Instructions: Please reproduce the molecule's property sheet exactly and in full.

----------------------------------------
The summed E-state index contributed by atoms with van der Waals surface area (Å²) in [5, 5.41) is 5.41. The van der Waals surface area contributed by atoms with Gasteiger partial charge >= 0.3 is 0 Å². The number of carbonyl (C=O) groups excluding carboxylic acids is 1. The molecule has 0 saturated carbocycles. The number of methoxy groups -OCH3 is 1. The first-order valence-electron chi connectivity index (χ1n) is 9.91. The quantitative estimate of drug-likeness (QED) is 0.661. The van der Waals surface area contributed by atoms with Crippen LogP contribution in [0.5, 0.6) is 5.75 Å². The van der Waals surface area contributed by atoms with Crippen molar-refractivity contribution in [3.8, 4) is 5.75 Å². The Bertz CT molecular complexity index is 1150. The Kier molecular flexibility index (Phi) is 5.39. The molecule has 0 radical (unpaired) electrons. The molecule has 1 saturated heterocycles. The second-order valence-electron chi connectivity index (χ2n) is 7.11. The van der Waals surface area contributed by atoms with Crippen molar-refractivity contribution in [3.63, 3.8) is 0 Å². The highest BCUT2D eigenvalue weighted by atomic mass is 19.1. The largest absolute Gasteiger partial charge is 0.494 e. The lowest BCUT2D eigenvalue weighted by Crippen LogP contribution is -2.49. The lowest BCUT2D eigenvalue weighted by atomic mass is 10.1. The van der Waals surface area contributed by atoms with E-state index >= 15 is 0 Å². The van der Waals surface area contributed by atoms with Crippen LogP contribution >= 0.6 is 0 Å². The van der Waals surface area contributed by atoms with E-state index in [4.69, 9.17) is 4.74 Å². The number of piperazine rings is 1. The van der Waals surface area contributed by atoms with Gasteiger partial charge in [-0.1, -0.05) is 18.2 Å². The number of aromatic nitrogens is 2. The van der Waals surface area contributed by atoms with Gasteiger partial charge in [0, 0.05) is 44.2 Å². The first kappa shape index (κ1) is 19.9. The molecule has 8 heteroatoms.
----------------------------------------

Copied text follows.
The summed E-state index contributed by atoms with van der Waals surface area (Å²) in [5, 5.41) is 5.41. The van der Waals surface area contributed by atoms with Gasteiger partial charge >= 0.3 is 0 Å². The number of carbonyl (C=O) groups excluding carboxylic acids is 1. The molecule has 0 saturated carbocycles. The number of methoxy groups -OCH3 is 1. The first-order valence-electron chi connectivity index (χ1n) is 9.91. The quantitative estimate of drug-likeness (QED) is 0.661. The van der Waals surface area contributed by atoms with Crippen LogP contribution in [0.5, 0.6) is 5.75 Å². The van der Waals surface area contributed by atoms with Crippen molar-refractivity contribution in [3.8, 4) is 5.75 Å². The Bertz CT molecular complexity index is 1150. The Kier molecular flexibility index (Phi) is 5.39. The molecule has 0 radical (unpaired) electrons. The molecule has 1 saturated heterocycles. The second-order valence-electron chi connectivity index (χ2n) is 7.11. The van der Waals surface area contributed by atoms with Crippen molar-refractivity contribution in [3.63, 3.8) is 0 Å². The highest BCUT2D eigenvalue weighted by atomic mass is 19.1. The largest absolute Gasteiger partial charge is 0.494 e. The lowest BCUT2D eigenvalue weighted by Crippen LogP contribution is -2.49. The lowest BCUT2D eigenvalue weighted by atomic mass is 10.1. The van der Waals surface area contributed by atoms with E-state index >= 15 is 0 Å². The van der Waals surface area contributed by atoms with Crippen LogP contribution >= 0.6 is 0 Å². The van der Waals surface area contributed by atoms with E-state index in [4.69, 9.17) is 4.74 Å². The number of piperazine rings is 1. The van der Waals surface area contributed by atoms with Gasteiger partial charge in [-0.1, -0.05) is 18.2 Å². The number of aromatic nitrogens is 2. The van der Waals surface area contributed by atoms with Gasteiger partial charge in [0, 0.05) is 44.2 Å². The first kappa shape index (κ1) is 19.9. The molecule has 8 heteroatoms.